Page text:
January 15th, 1916, Duchamp’s letter to his sister in which he first names the “readymade”
Translation of Duchamp’s letter:
15th January approximately. My dear Suzanne, A huge thank you for having taken care of everything for me. But why didn’t you take my studio and go and live there? I’ve only just thought of it. Though I think, perhaps, it wouldn’t do for you. In any case, the lease is up 15th July and if you were to renew it, make sure you ask the landlord to let it 3 months at a time, the usual way. He’s bound to agree. Perhaps Father wouldn’t mind getting a term’s rent back if there’s a possibility you’ll be leaving La Condamine by 15th April. But I don’t know anything about your plans and I’m only making a suggestion. Now, if you have been up to my place, you will have seen, in the studio, a bicycle wheel and a bottle rack. I bought this as a ready-made sculpture. And I have a plan concerning this so-called bottle rack. Listen to this: here, in N.Y., I have bought various objects in the same taste and I treat them as “readymades.” You know enough English to understand the meaning of “ready-made” that I give these objects. I sign them and I think of an inscription for them in English. I’ll give you a few examples. I have, for example, a large snow shovel on which I have inscribed at the bottom: In advance of the broken arm, French translation: En avance du bras casé. Don’t tear your hair out trying to understand this in the Romantic or Impressionistic or Cubist sense—it has nothing to do with all that. Another “readymade” is called: Emergency in favor of twice, possible French translation: Danger \ Crise \ en faveur de 2 fois. This long preamble just to say: take the bottle rack for yourself. I’m making it a “Readymade,” remotely. You are to inscribe it at the bottom and on the inside of the bottom circle, in small letters painted with a brush in oil, silver white color, with an inscription which I will give you herewith, and then sign it, in the same handwriting as follows: [after] Marcel Duchamp.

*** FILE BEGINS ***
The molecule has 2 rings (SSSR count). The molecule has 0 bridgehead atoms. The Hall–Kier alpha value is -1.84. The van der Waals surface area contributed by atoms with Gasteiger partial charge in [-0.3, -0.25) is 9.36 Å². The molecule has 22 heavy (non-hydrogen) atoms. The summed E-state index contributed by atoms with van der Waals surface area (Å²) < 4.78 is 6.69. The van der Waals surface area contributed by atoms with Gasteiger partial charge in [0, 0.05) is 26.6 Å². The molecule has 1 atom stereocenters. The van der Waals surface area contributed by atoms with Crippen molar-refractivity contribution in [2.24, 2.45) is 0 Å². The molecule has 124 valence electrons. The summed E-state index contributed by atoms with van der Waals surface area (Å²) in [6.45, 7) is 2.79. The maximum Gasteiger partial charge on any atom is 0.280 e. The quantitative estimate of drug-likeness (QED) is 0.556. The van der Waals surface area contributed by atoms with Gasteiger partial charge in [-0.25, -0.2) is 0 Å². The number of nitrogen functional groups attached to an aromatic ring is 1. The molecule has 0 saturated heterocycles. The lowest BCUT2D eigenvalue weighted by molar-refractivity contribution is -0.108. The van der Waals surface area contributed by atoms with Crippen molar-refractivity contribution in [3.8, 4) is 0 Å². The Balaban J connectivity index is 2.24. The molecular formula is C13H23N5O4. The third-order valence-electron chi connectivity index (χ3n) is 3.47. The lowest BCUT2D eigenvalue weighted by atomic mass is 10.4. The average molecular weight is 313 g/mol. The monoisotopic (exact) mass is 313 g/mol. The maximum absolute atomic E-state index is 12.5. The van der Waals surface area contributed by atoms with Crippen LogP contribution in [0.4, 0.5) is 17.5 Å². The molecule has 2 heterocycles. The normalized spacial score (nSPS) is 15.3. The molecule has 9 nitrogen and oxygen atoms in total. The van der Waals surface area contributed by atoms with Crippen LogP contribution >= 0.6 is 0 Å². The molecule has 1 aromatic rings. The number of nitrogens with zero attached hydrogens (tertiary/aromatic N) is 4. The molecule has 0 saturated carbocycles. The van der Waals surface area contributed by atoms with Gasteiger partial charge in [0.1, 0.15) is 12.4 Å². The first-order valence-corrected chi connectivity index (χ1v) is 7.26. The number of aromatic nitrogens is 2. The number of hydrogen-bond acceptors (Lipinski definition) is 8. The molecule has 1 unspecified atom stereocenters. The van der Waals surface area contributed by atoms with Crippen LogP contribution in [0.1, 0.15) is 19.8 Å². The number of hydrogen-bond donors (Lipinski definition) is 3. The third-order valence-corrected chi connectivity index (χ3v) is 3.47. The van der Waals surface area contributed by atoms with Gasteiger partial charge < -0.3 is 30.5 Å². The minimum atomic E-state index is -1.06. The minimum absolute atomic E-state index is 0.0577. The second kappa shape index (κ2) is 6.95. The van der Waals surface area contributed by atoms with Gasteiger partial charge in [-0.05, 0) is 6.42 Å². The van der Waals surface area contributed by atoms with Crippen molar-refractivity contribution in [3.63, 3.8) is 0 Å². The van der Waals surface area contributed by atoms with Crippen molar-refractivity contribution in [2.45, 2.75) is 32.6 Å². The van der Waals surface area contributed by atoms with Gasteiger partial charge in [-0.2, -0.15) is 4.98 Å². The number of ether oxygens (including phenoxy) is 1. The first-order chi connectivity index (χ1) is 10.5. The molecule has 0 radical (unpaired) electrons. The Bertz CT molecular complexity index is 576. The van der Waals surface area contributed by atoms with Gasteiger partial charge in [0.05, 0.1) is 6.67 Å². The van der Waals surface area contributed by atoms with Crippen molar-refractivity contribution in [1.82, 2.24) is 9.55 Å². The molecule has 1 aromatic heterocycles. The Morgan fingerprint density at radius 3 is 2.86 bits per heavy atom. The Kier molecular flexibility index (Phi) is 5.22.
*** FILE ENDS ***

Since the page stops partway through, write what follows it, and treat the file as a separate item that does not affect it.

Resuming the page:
[Francis M. Naumann and Hector Obalk, eds.; Jill Taylor, trans. Affectionately | Marcel: The Selected Correspondence of Marcel Duchamp. Ghent, Belgium: Ludion Press, 2000, 43–44.]